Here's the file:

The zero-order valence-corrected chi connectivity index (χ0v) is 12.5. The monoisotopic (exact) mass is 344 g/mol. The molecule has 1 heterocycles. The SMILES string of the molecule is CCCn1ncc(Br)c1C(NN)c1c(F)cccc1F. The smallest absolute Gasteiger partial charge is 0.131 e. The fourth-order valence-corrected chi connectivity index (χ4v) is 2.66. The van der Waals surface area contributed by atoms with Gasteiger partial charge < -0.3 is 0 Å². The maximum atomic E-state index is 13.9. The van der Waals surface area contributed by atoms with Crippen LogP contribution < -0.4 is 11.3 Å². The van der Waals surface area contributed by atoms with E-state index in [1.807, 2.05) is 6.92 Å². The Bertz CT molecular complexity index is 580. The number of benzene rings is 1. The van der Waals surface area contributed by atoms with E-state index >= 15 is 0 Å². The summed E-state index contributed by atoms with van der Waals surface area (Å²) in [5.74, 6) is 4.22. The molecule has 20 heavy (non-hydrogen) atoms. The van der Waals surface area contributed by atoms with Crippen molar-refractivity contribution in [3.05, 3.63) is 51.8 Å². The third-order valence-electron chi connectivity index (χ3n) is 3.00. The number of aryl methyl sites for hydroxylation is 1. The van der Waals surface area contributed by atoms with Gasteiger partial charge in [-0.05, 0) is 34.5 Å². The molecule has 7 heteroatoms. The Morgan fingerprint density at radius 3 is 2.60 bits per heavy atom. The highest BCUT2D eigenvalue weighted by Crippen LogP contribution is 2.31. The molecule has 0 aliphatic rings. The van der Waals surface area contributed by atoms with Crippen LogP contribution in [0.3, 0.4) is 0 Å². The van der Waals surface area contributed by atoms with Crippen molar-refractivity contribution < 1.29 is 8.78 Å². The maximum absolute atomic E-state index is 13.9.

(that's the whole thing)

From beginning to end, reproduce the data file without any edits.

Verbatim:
The zero-order valence-corrected chi connectivity index (χ0v) is 12.5. The monoisotopic (exact) mass is 344 g/mol. The molecule has 1 heterocycles. The SMILES string of the molecule is CCCn1ncc(Br)c1C(NN)c1c(F)cccc1F. The smallest absolute Gasteiger partial charge is 0.131 e. The fourth-order valence-corrected chi connectivity index (χ4v) is 2.66. The van der Waals surface area contributed by atoms with Gasteiger partial charge < -0.3 is 0 Å². The maximum atomic E-state index is 13.9. The van der Waals surface area contributed by atoms with Crippen LogP contribution < -0.4 is 11.3 Å². The van der Waals surface area contributed by atoms with E-state index in [1.807, 2.05) is 6.92 Å². The Bertz CT molecular complexity index is 580. The number of benzene rings is 1. The van der Waals surface area contributed by atoms with E-state index >= 15 is 0 Å². The summed E-state index contributed by atoms with van der Waals surface area (Å²) in [5.74, 6) is 4.22. The molecule has 20 heavy (non-hydrogen) atoms. The van der Waals surface area contributed by atoms with Crippen molar-refractivity contribution in [3.05, 3.63) is 51.8 Å². The third-order valence-electron chi connectivity index (χ3n) is 3.00. The number of aryl methyl sites for hydroxylation is 1. The van der Waals surface area contributed by atoms with Gasteiger partial charge in [-0.05, 0) is 34.5 Å². The molecule has 7 heteroatoms. The Morgan fingerprint density at radius 3 is 2.60 bits per heavy atom. The highest BCUT2D eigenvalue weighted by Crippen LogP contribution is 2.31. The molecule has 0 aliphatic rings. The van der Waals surface area contributed by atoms with Crippen LogP contribution in [0.3, 0.4) is 0 Å². The van der Waals surface area contributed by atoms with Crippen molar-refractivity contribution < 1.29 is 8.78 Å². The maximum absolute atomic E-state index is 13.9.